.comment-link {margin-left:.6em;} <$BlogRSDUrl$>

Wednesday, June 06, 2007

The cult of the amateur 

In my opinion bloggers should seriously discuss Andrew Keen's new book, "The cult of the amateur: how today's internet is killing our culture", because, from what I learn from here, it raises fundamental questions that go beyond the provocative statements it also contains.

For now, reading this, on his blog,

Enough of blogs and enough of bloggers! It's bad enough that there are 70 million of them out there, littering the Internet with fast breaking news about what their authors ate for breakfast. But blogs are just one piece in the digital media revolution. They are boring to write (yawn), boring to read (yawn) and boring to discuss (yawn).
What I really want to discuss is the impact of Web 2.0 on truth, education, memory and power. I want debate the increasingly Orwellian role of Google in our information economy. I want to talk about the way in which the Internet has unleashed a plague of pornography, gambling and intellectual dishonesty on our youth. I want to discuss the future of the book. I want to imagine the future of knowledge when, to quote
David Weinberger, everything is miscellaneous.
Anyone want to join me in this discussion?

I remembered TS Eliot (I always remember TS Eliot, on a large number of things, but that's another story)

Where is the wisdom we have lost in knowledge?
Where is the knowledge we have lost in information?

From TS Eliot, The Eagle soars in the summit of Heaven, in Choruses from the Rock, 1934

Tuesday, June 05, 2007

Philanthropy (global) blogosphere 

I thank Lucy Bernholz for the link. I think it's important for the debate about philanthropy to have different (local, national and regional) perspectives.Despite their diversity – of mission, geographical focus, impact, or size - foundations and non-profit organizations worldwide share the same problems and face the same challenges. In the end it's all about how to address our missions in the most effective way.
I’ll try to bring to the table a “Portuguese” perspective.

Declaration of interest: I work for a Portuguese Foundation.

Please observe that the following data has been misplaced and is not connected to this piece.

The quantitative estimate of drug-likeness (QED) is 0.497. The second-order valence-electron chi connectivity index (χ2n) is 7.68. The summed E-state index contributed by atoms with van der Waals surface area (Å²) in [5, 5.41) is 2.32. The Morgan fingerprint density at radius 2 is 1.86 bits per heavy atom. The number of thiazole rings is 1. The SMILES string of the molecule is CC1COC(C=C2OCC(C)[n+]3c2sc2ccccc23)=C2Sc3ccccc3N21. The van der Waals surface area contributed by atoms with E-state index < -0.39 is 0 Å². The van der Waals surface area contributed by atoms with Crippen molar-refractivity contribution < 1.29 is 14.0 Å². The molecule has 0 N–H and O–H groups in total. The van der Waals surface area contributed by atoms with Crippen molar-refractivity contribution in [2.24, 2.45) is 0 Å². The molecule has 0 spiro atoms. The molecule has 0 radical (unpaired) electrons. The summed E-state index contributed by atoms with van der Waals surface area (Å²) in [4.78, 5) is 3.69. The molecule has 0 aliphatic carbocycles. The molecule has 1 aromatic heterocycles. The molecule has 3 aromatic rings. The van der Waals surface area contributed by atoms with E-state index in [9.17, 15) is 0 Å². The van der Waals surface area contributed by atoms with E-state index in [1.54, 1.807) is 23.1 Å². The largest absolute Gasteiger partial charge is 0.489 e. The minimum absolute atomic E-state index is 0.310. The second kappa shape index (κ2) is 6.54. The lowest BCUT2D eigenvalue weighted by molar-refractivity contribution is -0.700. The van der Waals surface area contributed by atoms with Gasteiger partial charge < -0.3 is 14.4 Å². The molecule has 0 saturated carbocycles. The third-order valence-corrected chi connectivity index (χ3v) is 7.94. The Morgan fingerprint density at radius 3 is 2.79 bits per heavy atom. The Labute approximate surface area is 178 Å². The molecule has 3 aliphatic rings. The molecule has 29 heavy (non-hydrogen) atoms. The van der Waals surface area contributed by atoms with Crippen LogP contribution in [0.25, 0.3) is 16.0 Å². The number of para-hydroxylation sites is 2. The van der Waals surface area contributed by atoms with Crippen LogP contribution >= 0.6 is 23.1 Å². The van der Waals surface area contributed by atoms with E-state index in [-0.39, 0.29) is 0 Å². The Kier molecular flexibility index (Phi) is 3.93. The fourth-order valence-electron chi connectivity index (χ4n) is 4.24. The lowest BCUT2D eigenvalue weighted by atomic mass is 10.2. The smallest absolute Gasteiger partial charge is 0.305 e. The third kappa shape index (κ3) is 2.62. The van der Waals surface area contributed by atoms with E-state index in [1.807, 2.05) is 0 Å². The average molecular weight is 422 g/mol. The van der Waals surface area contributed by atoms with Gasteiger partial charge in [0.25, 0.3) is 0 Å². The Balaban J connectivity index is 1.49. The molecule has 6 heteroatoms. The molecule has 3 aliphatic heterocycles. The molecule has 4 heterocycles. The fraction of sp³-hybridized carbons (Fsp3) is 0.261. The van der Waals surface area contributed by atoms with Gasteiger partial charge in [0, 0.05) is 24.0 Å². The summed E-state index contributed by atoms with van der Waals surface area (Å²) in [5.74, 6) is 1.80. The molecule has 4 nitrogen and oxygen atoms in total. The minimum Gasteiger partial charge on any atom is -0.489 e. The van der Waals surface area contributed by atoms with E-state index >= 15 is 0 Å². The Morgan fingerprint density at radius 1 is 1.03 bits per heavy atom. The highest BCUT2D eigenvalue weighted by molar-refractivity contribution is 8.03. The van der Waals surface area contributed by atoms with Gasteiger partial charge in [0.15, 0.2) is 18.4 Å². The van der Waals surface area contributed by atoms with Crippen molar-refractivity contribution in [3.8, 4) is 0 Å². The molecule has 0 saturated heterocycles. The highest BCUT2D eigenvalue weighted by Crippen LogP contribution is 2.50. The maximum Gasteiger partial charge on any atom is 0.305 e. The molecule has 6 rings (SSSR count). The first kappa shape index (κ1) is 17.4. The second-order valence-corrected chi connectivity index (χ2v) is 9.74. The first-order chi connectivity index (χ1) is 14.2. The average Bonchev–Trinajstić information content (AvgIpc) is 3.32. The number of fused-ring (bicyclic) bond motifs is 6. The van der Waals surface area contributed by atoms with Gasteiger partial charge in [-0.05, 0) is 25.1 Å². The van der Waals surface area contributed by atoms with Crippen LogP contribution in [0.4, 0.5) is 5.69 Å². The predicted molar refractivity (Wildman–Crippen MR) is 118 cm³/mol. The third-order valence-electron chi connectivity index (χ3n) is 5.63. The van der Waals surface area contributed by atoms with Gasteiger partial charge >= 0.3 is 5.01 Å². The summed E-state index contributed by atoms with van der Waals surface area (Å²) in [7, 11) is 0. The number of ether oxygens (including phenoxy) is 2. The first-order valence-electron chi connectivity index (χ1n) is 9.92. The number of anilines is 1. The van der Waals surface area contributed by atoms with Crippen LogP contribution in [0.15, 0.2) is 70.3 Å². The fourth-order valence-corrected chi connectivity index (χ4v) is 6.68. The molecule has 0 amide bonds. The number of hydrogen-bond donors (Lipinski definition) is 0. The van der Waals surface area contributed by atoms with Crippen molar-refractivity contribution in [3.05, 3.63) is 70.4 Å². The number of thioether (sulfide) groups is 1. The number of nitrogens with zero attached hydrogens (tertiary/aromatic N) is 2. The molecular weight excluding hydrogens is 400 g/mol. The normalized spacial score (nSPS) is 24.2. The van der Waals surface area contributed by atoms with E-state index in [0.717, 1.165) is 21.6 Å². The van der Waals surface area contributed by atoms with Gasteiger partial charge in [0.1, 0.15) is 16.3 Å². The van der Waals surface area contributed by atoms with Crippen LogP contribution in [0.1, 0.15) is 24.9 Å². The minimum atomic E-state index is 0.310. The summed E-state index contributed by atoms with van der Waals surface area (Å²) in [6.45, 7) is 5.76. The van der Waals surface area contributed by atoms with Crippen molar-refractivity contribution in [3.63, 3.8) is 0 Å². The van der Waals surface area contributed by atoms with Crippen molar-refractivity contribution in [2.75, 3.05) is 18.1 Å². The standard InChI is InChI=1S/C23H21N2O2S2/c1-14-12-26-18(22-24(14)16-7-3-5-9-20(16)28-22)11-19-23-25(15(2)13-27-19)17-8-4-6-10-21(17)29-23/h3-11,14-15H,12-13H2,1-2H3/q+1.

Monday, June 04, 2007


Susan Berresford, advocating for voluntary standards for transparency and accountability in philanthropy, here (The Guardian on-line), antecipating the European Foundation Centre's 18th Annual General Assembly (AGA) and Conference in Madrid.

Friday, June 01, 2007

New philanthropy? 

Susan Beresford, President of the Ford Foundation, to the Seattle Times, on the on-going debate about the changing world of philanthropy, taken from here:

«The emergence of a new generation of entrepreneurs-turned-philanthropists offering their fortunes to tackle pressing problems has prompted reports of a philanthropic divide -- a generation gap between established foundations and their young counterparts. Such phrases as "venture philanthropy" and "social entrepreneurship" are in vogue. New foundations are said to be ambitious, strategic, entrepreneurial, innovative and focused on measurable results. Established foundations are said to lack those qualities.
As the president of an "old" foundation and a nearly 40-year veteran in the field, I am here to say this dichotomy does not fit reality. It does not capture the breadth of philanthropy's scope and history, and it has the potential to damage our field.»

I've been working for an "old-foundation" for the last seven years and I've have been learning all the buzz-words from the sector, mostly "imported" from the profit sector. So non of this is actually new. I can only agree with Susan Beresford, "new philanthropy" and "old philanthropy" are just to faces of the same coin, each one with its own specific role. One should not out-rule the other, but instead learn from each other.

This page is powered by Blogger. Isn't yours?